Big Business Comes Out Swinging Against Prop 23

With five weeks to go until Election Day, the decision over Proposition 23, the “California Jobs Initiative,” will go down to the wire. Poll indicate that the electorate is evenly split. Proponents of Proposition 23 want to suspend AB 32, onerous legislation in their view, until California’s unemployment rate dips 5.5%; opponents claim Prop 23’s passage will kill jobs, worsen public health and pollution, and cement dependence on oil.

It is easy to assume that big business is behind the push to pass Prop 23, and to an extent, that is true—big businesses outside the state are largely funding the initiative. But within California, large corporations in various industries are lining up against Prop 23’s passage. Some companies’ opposition to Prop 23 is intuitive—others appear to take a stand on the issue that goes against their vested interests.

The most prominent leaders fighting Proposition 23 include Tom Steyer, a hedge fund manager of Farallon Capital Management, who is contributing $5 million of his money to support AB 32’s survival. His partner is George Schultz, Secretary of State to Ronald Reagan—the president who described his political opponents as “so far left they left the country.” Schultz sums up his support of AB 32 and disdain for Prop 23 by describing a future in California:

We have plenty of problems in California, not least the huge unfunded liabilities confronting the taxpayer. But we will only compound our problems if we abandon our aspirations for the quality of our environment. Our future is with a knowledge economy, and there is one thing we know for sure: Knowledge workers have lots of choices where to live, and they like to live in environments with clean air and green spaces. “Silicon Valley” did not sprout in Silicon Valley by accident.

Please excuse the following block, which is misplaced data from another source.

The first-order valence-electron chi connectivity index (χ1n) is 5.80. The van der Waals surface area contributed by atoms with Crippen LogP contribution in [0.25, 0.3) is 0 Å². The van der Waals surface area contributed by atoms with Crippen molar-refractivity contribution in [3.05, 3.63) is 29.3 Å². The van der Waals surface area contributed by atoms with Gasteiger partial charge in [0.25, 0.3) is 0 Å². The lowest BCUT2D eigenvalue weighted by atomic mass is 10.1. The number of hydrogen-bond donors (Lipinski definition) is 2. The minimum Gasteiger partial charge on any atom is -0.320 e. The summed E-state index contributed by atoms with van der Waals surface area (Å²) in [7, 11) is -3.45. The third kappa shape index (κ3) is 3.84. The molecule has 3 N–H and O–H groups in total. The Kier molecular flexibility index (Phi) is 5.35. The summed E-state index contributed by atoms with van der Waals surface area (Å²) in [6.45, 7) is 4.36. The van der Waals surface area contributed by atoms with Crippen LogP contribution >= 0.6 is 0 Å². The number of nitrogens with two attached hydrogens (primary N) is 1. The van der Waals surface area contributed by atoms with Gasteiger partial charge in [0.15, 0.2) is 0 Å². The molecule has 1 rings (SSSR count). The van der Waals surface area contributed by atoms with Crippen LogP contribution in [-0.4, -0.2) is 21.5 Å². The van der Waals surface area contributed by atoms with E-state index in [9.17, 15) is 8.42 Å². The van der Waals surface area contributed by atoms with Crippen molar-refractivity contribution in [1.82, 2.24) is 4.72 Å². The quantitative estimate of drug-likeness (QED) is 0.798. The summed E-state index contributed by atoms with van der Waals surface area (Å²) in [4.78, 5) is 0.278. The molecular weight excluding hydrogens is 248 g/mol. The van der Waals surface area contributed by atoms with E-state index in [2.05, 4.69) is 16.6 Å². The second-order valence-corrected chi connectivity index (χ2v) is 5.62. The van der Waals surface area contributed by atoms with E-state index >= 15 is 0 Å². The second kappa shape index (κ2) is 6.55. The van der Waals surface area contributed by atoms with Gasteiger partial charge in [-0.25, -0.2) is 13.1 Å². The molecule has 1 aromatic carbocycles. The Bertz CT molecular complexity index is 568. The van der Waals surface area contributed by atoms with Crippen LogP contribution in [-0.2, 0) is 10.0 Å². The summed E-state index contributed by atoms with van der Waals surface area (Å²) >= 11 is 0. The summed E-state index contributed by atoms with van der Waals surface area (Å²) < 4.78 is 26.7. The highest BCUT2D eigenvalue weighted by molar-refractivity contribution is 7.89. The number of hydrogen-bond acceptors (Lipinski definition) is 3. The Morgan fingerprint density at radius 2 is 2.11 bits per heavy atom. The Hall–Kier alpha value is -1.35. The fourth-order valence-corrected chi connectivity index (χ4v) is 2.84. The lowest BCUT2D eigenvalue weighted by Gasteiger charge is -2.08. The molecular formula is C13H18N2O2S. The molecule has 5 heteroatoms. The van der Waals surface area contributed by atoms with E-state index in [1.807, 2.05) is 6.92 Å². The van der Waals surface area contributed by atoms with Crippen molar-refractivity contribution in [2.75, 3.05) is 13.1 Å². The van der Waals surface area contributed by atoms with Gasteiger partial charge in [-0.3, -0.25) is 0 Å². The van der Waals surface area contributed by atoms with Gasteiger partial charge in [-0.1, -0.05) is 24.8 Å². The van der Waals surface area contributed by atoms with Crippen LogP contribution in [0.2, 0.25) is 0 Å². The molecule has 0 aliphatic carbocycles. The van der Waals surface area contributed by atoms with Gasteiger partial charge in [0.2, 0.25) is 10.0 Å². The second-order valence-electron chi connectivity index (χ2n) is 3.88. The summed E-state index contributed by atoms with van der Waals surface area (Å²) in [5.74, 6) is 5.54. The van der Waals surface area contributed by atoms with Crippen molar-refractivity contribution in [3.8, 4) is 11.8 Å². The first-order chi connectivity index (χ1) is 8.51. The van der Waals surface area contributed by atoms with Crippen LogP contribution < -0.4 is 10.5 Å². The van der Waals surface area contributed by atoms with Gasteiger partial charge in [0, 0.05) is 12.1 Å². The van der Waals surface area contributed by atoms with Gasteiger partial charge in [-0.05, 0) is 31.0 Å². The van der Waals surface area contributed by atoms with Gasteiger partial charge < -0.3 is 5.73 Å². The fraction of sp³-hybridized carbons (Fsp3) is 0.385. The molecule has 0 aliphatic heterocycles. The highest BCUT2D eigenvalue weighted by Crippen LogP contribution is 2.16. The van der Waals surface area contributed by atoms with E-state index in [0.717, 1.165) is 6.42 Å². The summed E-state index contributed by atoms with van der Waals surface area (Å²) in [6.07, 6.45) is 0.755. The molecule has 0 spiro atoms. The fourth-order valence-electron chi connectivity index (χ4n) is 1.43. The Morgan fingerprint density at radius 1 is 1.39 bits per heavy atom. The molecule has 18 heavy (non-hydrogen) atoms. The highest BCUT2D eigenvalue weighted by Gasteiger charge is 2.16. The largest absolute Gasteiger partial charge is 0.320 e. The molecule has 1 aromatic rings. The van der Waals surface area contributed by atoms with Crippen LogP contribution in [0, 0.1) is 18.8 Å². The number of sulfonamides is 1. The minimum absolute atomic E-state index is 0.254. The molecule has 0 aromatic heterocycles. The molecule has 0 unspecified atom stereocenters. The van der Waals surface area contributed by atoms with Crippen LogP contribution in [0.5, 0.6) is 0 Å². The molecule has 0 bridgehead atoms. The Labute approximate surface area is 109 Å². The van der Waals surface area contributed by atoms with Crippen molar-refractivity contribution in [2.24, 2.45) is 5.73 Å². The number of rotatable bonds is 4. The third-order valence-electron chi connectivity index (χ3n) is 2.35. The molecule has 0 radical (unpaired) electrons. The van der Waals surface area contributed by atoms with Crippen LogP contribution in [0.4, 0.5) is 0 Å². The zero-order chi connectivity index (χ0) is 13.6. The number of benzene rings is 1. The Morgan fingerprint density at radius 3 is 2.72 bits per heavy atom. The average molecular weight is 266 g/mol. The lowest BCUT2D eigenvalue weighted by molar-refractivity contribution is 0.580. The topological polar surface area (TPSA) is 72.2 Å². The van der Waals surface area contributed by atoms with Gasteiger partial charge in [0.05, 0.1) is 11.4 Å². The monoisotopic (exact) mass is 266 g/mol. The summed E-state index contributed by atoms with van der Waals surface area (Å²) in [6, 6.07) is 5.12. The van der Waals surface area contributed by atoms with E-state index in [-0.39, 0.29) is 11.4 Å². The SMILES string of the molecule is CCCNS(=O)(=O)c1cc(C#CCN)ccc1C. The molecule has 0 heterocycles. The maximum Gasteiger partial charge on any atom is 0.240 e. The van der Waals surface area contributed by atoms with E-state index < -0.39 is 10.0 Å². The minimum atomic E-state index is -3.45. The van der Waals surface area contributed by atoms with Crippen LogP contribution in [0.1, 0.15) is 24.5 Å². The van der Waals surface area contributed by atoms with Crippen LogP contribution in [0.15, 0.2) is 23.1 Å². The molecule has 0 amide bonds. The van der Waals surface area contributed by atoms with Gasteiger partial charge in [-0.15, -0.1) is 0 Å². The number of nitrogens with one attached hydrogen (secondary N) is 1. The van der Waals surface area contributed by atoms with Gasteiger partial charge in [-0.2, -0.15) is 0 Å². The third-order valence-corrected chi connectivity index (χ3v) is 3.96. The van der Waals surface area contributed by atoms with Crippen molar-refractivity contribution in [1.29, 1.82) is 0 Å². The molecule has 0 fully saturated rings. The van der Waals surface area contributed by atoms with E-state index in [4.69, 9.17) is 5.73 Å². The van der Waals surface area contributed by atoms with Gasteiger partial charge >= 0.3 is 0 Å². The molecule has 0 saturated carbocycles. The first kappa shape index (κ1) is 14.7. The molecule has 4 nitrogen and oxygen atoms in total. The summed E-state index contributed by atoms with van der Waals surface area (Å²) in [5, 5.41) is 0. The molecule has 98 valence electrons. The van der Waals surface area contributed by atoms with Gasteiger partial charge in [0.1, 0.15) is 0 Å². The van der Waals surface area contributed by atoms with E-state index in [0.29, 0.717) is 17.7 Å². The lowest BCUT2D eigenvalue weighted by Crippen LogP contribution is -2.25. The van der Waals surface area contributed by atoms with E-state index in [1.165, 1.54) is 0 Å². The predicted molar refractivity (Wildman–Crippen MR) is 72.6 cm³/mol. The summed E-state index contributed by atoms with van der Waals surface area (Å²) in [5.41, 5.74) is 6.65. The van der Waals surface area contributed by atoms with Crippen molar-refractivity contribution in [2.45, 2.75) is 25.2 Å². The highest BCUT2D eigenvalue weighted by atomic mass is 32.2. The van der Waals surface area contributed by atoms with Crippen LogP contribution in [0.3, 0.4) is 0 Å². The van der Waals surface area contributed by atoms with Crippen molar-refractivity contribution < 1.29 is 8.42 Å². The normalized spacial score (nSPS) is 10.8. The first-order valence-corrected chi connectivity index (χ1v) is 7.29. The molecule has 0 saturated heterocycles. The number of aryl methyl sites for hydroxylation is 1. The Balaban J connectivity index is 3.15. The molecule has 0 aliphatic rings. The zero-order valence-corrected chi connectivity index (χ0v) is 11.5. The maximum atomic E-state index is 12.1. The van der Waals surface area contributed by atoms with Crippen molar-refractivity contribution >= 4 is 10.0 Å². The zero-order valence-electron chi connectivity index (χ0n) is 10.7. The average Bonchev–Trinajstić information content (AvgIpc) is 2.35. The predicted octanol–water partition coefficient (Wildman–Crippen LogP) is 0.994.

Schultz and Steyer are joined by other large firms either based or conducting business in California, including Blue Shield of California, Meg Whitman’s eBay , Google, Kaiser Permanente, Levi Strauss, Pacific Gas & Electric, Patagonia, Sempra Energy, Virgin America, and Warner Brothers. Why are many of these companies joining the fight against Prop 23?

Adam Werbach summarizes the shift in thinking among large corporations, bringing up three points: employees are gravitating to forward-looking organizations, large multinationals like General Electric see the clean technology boom as a business opportunity, and many CEOs are taking a personal stake in climate change regulation. But this dynamic is not only occurring in California: companies around the globe, including those in the extractive industries, call for carbon taxes, demand greater energy efficiency and transparency within their supply chains, or work with NGOs to develop voluntary guidelines in reducing their greenhouse gas emissions.

Some will dismiss large corporations’ opposition to Proposition 23 as not doing enough. But remember the BP oil spill saga: as Webach reminded us, we did not see many Fortune 500 company executives going out of their way to defend BP’s actions. The next five weeks will be an exciting time for political junkies; if Prop 23 fails, it could be an exciting decade for clean tech companies, the sector receiving the most venture capital funding the past few years.


Our Propostion 23 series is made possible by EOS Climate – a producer of high-quality, verified emission reductions (VERs) generated from the destruction of ozone depleting substances (ODS). Please thank them for their support!

Based in Fresno, California, Leon Kaye has written for TriplePundit since 2010. He has lived across the U.S., as well as in South Korea, Abu Dhabi and Uruguay. Some of Leon's work can also be found in The Guardian, Sustainable Brands and CleanTechnica. You can follow him on Twitter (@LeonKaye) and Instagram (GreenGoPost).

One response

  1. You missed the biggest reason for big business to be against Prop 23… Carbon regulation *is* big business. Anything that creates billion dollar money streams will have its own built in constituencies.

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